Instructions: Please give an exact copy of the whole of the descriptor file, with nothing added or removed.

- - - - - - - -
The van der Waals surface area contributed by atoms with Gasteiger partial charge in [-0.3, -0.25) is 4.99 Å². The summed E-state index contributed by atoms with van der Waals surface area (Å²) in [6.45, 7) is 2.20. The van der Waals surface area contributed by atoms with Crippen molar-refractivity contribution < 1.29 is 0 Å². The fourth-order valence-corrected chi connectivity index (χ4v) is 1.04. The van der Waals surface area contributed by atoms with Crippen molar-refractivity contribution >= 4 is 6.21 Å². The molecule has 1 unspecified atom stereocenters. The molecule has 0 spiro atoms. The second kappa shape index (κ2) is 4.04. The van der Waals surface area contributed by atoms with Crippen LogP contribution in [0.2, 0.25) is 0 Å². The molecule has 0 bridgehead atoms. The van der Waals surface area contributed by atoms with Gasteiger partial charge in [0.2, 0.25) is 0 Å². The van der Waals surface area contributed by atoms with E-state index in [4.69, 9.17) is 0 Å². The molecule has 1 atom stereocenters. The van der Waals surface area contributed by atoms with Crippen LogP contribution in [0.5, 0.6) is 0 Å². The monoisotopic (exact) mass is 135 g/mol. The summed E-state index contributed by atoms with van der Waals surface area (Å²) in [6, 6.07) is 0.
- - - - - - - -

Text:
The van der Waals surface area contributed by atoms with Gasteiger partial charge in [-0.3, -0.25) is 4.99 Å². The summed E-state index contributed by atoms with van der Waals surface area (Å²) in [6.45, 7) is 2.20. The van der Waals surface area contributed by atoms with Crippen molar-refractivity contribution < 1.29 is 0 Å². The fourth-order valence-corrected chi connectivity index (χ4v) is 1.04. The van der Waals surface area contributed by atoms with Crippen molar-refractivity contribution >= 4 is 6.21 Å². The molecule has 1 unspecified atom stereocenters. The molecule has 0 spiro atoms. The second kappa shape index (κ2) is 4.04. The van der Waals surface area contributed by atoms with Crippen LogP contribution in [0.2, 0.25) is 0 Å². The molecule has 0 bridgehead atoms. The van der Waals surface area contributed by atoms with Gasteiger partial charge in [0.2, 0.25) is 0 Å². The van der Waals surface area contributed by atoms with E-state index in [4.69, 9.17) is 0 Å². The molecule has 1 atom stereocenters. The van der Waals surface area contributed by atoms with Crippen LogP contribution in [0.5, 0.6) is 0 Å². The monoisotopic (exact) mass is 135 g/mol. The summed E-state index contributed by atoms with van der Waals surface area (Å²) in [6, 6.07) is 0.